Standing on one’s feet for four hours should be exhausting. At the end of the Art @ Suite 100 opening last night, the fatigue lurked in one corner of my mind waiting to spring. But Genevieve Casey walked me from the parking space we found a block from McCoy’s to the restaurant where one of the showing artists and her family waited to dine with us. I could tell my body had reached the limit of endurance. The strength of Genevieve’s arm and the lingering glow from a successful event kept me walking, one foot in front of the other, all the way to where Lori Hooten Roller and her amazing daughter Kris Roller stood with outstretched arms.
But now my body chides me for forcing it to keep going, from 4:30 a.m. when the first alarm rang yesterday to nearly midnight when I finally stopped moving.
When I came downstairs this morning, I stood in the hallway looking at a piece of art done by my son half his life-time ago, in seventh or eighth grade. The memory of my first sight of it overtook me.
The phone rang, the twentieth century kind, blaring from the table in the living room. A voice said, “Mrs. Corley, I’m having trouble with your son.” I collapsed into a chair. The early teen years had bludgeoned Patrick, compounded by health issues that defied explanation despite countless tests and the combined wisdom of his local doctors. Difficult times for us. What now, what now?
The woman identified herself as the art teacher. Art? Thanks to his aunt Penny Thieme, my son truly loved art. I could not fathom how he would be difficult in art class. But I listened. “He won’t follow directions,” the teacher continued. “He won’t do what I tell him.”
At first, I assumed that I understood her complaint. Patrick’s dark defiance had plagued me as well. Though my philosophy of parenting encouraged free-thinking, Patrick crossed even my boundaries during that time. Then the art teacher said that my son refused to fulfill the assignments.
She had caught my attention. “What do you mean,” I asked.
She coughed and harrumphed. I waited. Then she said, “He keeps drawing small things.”
Small things? “What do you mean,” I repeated. “And why is that a problem?” I heard a ponderous sigh. “I give him a whole piece of paper and he uses only a small corner of it, or draws a tiny scene right in the middle. It’s wasteful.”
Even now, thirteen years later, the echo of my hysteria lingers in the living room where I sit to write. “That’s the problem you have with my son? You want him to fill the page? You don’t like the size of the paintings he makes in your class?” Derision bubbled from my belly. “Good God, ma’am, you are a teacher, not a drill sergeant. An art teacher, not a supply clerk. Art should have no limits, least of all those imposed by narrow-minded people.” I slammed the phone onto its cradle. The satisfying sound of that petulant act reverberated throughout the house.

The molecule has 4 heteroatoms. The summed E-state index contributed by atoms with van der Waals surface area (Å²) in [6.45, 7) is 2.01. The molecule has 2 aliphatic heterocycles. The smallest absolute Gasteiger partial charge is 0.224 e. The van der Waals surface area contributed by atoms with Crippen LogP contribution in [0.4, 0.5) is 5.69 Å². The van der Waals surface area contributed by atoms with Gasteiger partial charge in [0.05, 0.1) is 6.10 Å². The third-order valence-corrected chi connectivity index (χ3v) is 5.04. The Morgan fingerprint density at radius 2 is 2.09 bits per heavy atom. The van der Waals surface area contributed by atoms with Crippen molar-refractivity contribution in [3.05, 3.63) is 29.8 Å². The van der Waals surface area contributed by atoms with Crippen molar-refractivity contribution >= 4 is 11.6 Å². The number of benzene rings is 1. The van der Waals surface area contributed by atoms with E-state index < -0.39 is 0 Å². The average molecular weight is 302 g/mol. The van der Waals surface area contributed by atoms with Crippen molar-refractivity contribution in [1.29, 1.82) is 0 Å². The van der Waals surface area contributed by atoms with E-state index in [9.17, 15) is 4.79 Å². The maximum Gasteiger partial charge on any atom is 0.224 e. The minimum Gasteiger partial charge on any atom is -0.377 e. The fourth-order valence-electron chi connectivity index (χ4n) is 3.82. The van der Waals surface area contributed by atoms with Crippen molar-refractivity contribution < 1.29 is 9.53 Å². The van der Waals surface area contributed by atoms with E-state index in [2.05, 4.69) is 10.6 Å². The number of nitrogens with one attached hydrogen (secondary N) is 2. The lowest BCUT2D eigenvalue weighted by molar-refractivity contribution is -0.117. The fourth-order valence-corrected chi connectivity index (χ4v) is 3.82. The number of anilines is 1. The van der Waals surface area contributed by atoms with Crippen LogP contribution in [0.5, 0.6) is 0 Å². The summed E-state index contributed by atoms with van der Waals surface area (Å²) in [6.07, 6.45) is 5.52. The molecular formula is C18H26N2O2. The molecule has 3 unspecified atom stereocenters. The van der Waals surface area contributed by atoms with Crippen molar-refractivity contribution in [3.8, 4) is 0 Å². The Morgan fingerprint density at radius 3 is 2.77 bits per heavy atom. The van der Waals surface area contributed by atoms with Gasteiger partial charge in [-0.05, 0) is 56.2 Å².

I thought about my last argument with Patrick, about the dark moods which had driven a wedge between us. I looked around the house at the detritus of the normal life which I had tried to construct for my fatherless son. The laughter died on my lips. My face sagged.
I did talk to Patrick. I told him that the art teacher had a thing for not wasting paper, and what would he think about drawing bigger pictures. He stared at me for an agonizing moment before responding. “I know all about it,” he told me. “She says my pictures don’t fulfill the assignments because I’m supposed to use the whole paper. But aunt Penny says that art is personal, and I should draw what I want to draw.”
What could I say? My worries in that era far surpassed the real estate utilized by an eighth grader in art class. My son’s mysterious health problems defied diagnosis. My own unexplained breathing issues sent me to the hospital once or twice a month. My husband had taken yet another job out of town, leaving me to cope on my own with bills, my boy, and the sad state of my unattended house.
I told my son that I thought he should try at least to get along with the teacher, and make sure that she had no room to criticize him other than his proclivity for tiny pictures. He gave me that long reflective look which I had come to know so well. He told me that he would try. I left it at that.
A few days later, the teacher called me at work to tell me that she was worried about Patrick. I asked if her concern involved wasting paper. She fell silent and then snapped, “Well, see for yourself when he brings home what he did in class today. I think he is very disturbed and I think you are neglecting him.” She terminated the call. I sat with the receiver in my hand listening to silence.
That night, my son brought his latest work to me, carefully rolled and secured with two paper clips, one at either end. I stifled my trepidation as the piece unfurled. I studied the piece without saying anything for a few minutes. Finally, I met my son’s eyes. We had no need for words, but I said the first thing that came to the surface on a jumble of competing responses. “Well, Buddy,” I began. “I see you learned to use the entire page. Well done.”
And then laughter erupted. Suddenly, the haunting fears gave way to a flash of understanding that maybe — just maybe — everything eventually would be all right.